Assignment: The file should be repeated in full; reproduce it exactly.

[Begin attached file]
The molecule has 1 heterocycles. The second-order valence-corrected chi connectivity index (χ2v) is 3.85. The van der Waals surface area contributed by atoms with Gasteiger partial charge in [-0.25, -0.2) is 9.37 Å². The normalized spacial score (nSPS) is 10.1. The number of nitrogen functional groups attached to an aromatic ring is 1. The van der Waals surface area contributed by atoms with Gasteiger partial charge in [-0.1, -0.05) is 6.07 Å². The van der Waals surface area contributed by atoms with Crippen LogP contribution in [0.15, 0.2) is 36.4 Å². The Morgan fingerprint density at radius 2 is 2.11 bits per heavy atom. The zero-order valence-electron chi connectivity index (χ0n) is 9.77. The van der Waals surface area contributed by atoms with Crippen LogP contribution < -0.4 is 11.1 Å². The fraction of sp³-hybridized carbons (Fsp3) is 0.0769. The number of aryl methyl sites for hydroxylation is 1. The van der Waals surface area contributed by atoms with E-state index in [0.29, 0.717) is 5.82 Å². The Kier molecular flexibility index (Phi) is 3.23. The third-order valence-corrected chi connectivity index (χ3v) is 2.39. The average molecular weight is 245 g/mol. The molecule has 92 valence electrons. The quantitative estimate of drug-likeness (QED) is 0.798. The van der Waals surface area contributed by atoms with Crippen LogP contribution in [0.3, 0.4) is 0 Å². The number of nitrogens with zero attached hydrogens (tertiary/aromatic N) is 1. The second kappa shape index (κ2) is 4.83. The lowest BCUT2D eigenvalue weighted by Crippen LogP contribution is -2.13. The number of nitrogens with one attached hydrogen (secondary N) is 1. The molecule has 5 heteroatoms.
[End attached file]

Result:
The molecule has 1 heterocycles. The second-order valence-corrected chi connectivity index (χ2v) is 3.85. The van der Waals surface area contributed by atoms with Gasteiger partial charge in [-0.25, -0.2) is 9.37 Å². The normalized spacial score (nSPS) is 10.1. The number of nitrogen functional groups attached to an aromatic ring is 1. The van der Waals surface area contributed by atoms with Gasteiger partial charge in [-0.1, -0.05) is 6.07 Å². The van der Waals surface area contributed by atoms with Crippen LogP contribution in [0.15, 0.2) is 36.4 Å². The Morgan fingerprint density at radius 2 is 2.11 bits per heavy atom. The zero-order valence-electron chi connectivity index (χ0n) is 9.77. The van der Waals surface area contributed by atoms with Crippen LogP contribution < -0.4 is 11.1 Å². The fraction of sp³-hybridized carbons (Fsp3) is 0.0769. The number of aryl methyl sites for hydroxylation is 1. The van der Waals surface area contributed by atoms with E-state index in [0.29, 0.717) is 5.82 Å². The Kier molecular flexibility index (Phi) is 3.23. The third-order valence-corrected chi connectivity index (χ3v) is 2.39. The average molecular weight is 245 g/mol. The molecule has 92 valence electrons. The quantitative estimate of drug-likeness (QED) is 0.798. The van der Waals surface area contributed by atoms with Crippen LogP contribution in [0.3, 0.4) is 0 Å². The number of nitrogens with zero attached hydrogens (tertiary/aromatic N) is 1. The second kappa shape index (κ2) is 4.83. The lowest BCUT2D eigenvalue weighted by Crippen LogP contribution is -2.13. The number of nitrogens with one attached hydrogen (secondary N) is 1. The molecule has 5 heteroatoms.